In the engrossing middle-grade novel Answers in the Pages, fifth-grader Donovan takes a stand against his own mother when she leads a crusade to ban a book from the curriculum because of its assumed gay protagonists.
Donovan has barely even begun The Adventurers when his mother takes it off the counter and reads it. He thinks the book is fun, but his mother believes the protagonists are gay and is scandalized his teacher would assign it. Before long, their town becomes embroiled in a debate about LGBTQ+ content in school literature, and Donovan feels compelled to stand up in support of the book--and his queer classmates--amid ongoing pressure from his mother. Two additional narratives progress alongside the central storyline: one is the plot of The Adventurers and the other features two boys whose friendship becomes romantic. In short, punchy chapters, Levithan deftly intertwines the three plots using common themes of advocacy, power and identity.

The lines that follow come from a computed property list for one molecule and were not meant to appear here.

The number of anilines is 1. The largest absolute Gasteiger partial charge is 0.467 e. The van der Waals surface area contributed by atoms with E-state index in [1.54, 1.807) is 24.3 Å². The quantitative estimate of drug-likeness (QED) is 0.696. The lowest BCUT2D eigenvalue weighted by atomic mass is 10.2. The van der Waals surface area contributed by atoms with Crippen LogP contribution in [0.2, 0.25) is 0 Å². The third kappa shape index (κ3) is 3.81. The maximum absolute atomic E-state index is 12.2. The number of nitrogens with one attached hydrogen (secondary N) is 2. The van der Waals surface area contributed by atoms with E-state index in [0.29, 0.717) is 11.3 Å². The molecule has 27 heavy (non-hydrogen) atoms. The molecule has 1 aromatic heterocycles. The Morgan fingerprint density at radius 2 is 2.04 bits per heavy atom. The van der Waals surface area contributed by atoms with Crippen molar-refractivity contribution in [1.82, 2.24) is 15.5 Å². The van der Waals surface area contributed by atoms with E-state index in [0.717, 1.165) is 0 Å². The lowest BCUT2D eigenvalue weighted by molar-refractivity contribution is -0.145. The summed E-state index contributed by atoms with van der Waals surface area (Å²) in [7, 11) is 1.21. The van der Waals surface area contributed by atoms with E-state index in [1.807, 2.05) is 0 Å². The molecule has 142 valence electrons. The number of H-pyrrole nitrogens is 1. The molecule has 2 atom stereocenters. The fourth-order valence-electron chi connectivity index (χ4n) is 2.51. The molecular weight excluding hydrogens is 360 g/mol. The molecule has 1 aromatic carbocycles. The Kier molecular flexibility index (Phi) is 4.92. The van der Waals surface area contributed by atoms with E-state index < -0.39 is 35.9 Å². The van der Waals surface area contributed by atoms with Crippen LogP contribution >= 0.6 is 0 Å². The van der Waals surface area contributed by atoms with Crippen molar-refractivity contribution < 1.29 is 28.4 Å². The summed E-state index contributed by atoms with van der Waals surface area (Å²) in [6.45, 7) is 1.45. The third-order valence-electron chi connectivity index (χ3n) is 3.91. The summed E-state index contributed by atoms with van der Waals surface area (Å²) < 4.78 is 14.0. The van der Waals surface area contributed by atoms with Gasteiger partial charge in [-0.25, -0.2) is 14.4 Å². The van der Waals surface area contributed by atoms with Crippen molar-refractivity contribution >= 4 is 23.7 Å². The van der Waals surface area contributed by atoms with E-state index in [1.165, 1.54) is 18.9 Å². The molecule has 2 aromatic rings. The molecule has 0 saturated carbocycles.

David Levithan (The Mysterious Disappearance of Aidan S.) reflects Donovan's pursuit for justice in the action-adventure plot of The Adventurers, whose characters must stop an angry bad guy from unleashing evil. One of the characters remarks, "You can't have adventures without freedom.... And you can't have freedom if you're not willing to defend it from the people who want to take it away." Including this storyline is a clever metafictive nod that allows readers of Answers to form their own opinions in the debate about the challenged book: Are the characters gay, and does it matter? Levithan skillfully dovetails the three stories into a dramatic conclusion with a few delightful surprises. --Kieran Slattery, freelance reviewer, teacher, co-creator of Gender Inclusive Classrooms